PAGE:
essentially we're not isolated individuals who have to grit
our teeth and hang on to our faith through thick or thin.
Faith is also a gift that embodies trust and prayer; a gift
passed on or shared.
We are part of a community of believers, a community who
tries to lead a life of faith and support for each other in
that life of faith. That community is not confined to folks
we worship with at church, not confined to family and
friends that we meet whenever or are visible to us. As far
as I am concerned, that community has been broadened by the
access to the internet to include so many others from just
about anyplace, folks who share and give their hearts to
others as dear friends. I believe that to be a special gift
from God to be able to be in touch with so many others who
are living the morals and values that I have myself try to
live, and to be able to be a part of so many other's life
and faith journey. What a tremendous blessing to be able to
grow in faith, in the love of our Lord with them.
And we donít even think about a measure of that faith, we
just live it and are immersed in it. Yes, us broken and
pitiful people who are sinners, who donít know all of the
answers to all of the problems of life, who so often
question God about one thing or another, trying to figure
out the going-onís in our own lives as well as that of each
other. Perhaps that is what Jesus is trying to tell us in
this gospel reading. We donít need to understand
everything, because we cannot understand everything anyway,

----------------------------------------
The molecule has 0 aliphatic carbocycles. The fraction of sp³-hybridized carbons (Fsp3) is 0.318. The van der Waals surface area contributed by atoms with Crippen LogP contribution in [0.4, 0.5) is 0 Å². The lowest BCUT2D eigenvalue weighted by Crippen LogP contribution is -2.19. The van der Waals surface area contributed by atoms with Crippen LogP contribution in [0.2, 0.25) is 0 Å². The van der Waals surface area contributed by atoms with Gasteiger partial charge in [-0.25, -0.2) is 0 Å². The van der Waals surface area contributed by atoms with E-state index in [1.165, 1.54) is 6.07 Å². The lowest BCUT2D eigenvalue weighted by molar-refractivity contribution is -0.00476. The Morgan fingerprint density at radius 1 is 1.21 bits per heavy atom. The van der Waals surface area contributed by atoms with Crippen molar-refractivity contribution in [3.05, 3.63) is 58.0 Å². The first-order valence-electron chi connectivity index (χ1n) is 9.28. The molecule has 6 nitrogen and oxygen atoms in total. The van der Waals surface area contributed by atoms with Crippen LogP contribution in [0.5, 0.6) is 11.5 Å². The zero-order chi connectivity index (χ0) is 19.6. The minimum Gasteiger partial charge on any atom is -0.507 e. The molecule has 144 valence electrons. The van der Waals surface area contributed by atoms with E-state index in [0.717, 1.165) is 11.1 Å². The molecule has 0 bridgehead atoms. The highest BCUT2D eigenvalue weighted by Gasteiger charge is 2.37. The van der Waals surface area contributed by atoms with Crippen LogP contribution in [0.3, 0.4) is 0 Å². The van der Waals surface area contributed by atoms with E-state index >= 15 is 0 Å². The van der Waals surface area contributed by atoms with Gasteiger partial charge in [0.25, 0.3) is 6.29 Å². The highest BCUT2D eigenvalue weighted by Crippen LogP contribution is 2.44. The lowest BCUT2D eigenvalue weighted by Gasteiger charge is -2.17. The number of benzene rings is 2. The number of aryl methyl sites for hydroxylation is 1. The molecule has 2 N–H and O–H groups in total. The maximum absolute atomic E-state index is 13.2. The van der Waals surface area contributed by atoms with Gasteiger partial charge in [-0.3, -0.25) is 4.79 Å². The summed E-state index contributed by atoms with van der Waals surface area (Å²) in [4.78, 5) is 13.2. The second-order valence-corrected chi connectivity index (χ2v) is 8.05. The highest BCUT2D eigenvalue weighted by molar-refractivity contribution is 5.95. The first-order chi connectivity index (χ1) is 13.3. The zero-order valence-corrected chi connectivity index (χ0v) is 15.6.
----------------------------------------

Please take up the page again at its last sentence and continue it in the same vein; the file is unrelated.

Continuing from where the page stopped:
most certainly the mindset of God. Take what we have and go with
it, live that out, but live it out with each other.
One of the most amazing understandings concerning God came
to light to me quite recently that could possibly give us a
better notion about faith as it pertains to our
understanding of Jesus and the lessons in life that we can
learn. I realize of course that the greatest happening in
history of Christianity was the suffering, death, and
resurrection of our Lord Jesus Christ. And that greatest
happening came about as a result of his great suffering, his
pain, both physical and mental. If our salvation and our
gift of eternal life with God, came as a result of pain and
suffering and death of our Lord Jesus Christ, then there
must me other lessons for us to learn as a result of our own
pain and suffering, as well as others, and the death of our
loved ones and friends, that should lead us to a greater
understanding of the ďfaithĒ that we are talking about.
As followers of Christ everything we do is informed by
faith. Faith surrounds us, faith carries us, faith is our
way of being. And we manifest our faith in simple and
obvious ways, by prayer, by reaching out to one another in
the kind of love that Jesus reaches out to us with; by
compassion, understanding, and by sharing the gifts that God
has blessed us with, by sharing those gifts freely. It
might not seem so very spectacular to us. It's certainly
has nothing do with performing amazing feasts. But faith
really does change the world. A world without religious
faith, and even more so, personal faith, would be an
impoverished world, for it would be a world in which the
deepest aspirations of the human heart could have no place.
Wishing you a wonderful week ahead, praying for the needs of
our country, and those who are suffering in any way. Yours
in Christ . . .